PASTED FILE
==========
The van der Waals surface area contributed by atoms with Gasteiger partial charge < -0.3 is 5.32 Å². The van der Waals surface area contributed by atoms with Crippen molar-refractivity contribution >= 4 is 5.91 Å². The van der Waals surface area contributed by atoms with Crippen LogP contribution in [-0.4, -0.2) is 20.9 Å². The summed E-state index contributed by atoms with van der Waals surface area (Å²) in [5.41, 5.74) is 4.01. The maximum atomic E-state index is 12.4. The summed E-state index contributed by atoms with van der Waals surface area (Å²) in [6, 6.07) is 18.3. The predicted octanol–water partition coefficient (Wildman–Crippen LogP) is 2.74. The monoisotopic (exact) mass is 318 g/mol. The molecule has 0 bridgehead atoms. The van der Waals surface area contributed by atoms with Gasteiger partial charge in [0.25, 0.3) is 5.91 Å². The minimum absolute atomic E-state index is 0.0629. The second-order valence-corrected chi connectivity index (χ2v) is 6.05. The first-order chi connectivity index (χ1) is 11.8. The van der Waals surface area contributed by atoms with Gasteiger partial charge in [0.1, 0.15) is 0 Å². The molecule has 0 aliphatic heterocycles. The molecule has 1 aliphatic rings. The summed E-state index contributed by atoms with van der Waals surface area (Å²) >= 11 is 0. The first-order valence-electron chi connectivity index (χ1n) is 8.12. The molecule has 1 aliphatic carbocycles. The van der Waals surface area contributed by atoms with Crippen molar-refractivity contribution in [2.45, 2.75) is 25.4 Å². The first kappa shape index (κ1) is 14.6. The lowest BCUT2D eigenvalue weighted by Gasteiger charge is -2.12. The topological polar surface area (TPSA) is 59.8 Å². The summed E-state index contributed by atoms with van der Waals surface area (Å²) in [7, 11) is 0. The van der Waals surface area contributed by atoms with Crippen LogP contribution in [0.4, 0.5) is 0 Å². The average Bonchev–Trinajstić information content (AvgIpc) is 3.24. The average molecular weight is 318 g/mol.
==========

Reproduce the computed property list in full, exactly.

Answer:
The van der Waals surface area contributed by atoms with Gasteiger partial charge < -0.3 is 5.32 Å². The van der Waals surface area contributed by atoms with Crippen molar-refractivity contribution >= 4 is 5.91 Å². The van der Waals surface area contributed by atoms with Crippen LogP contribution in [-0.4, -0.2) is 20.9 Å². The summed E-state index contributed by atoms with van der Waals surface area (Å²) in [5.41, 5.74) is 4.01. The maximum atomic E-state index is 12.4. The summed E-state index contributed by atoms with van der Waals surface area (Å²) in [6, 6.07) is 18.3. The predicted octanol–water partition coefficient (Wildman–Crippen LogP) is 2.74. The monoisotopic (exact) mass is 318 g/mol. The molecule has 0 bridgehead atoms. The van der Waals surface area contributed by atoms with Gasteiger partial charge in [0.25, 0.3) is 5.91 Å². The minimum absolute atomic E-state index is 0.0629. The second-order valence-corrected chi connectivity index (χ2v) is 6.05. The first-order chi connectivity index (χ1) is 11.8. The van der Waals surface area contributed by atoms with Gasteiger partial charge in [0.1, 0.15) is 0 Å². The molecule has 0 aliphatic heterocycles. The molecule has 1 aliphatic rings. The summed E-state index contributed by atoms with van der Waals surface area (Å²) >= 11 is 0. The first-order valence-electron chi connectivity index (χ1n) is 8.12. The molecule has 1 aliphatic carbocycles. The van der Waals surface area contributed by atoms with Crippen molar-refractivity contribution in [2.45, 2.75) is 25.4 Å². The first kappa shape index (κ1) is 14.6. The lowest BCUT2D eigenvalue weighted by Gasteiger charge is -2.12. The topological polar surface area (TPSA) is 59.8 Å². The summed E-state index contributed by atoms with van der Waals surface area (Å²) in [7, 11) is 0. The van der Waals surface area contributed by atoms with Crippen LogP contribution in [0.4, 0.5) is 0 Å². The average Bonchev–Trinajstić information content (AvgIpc) is 3.24. The average molecular weight is 318 g/mol.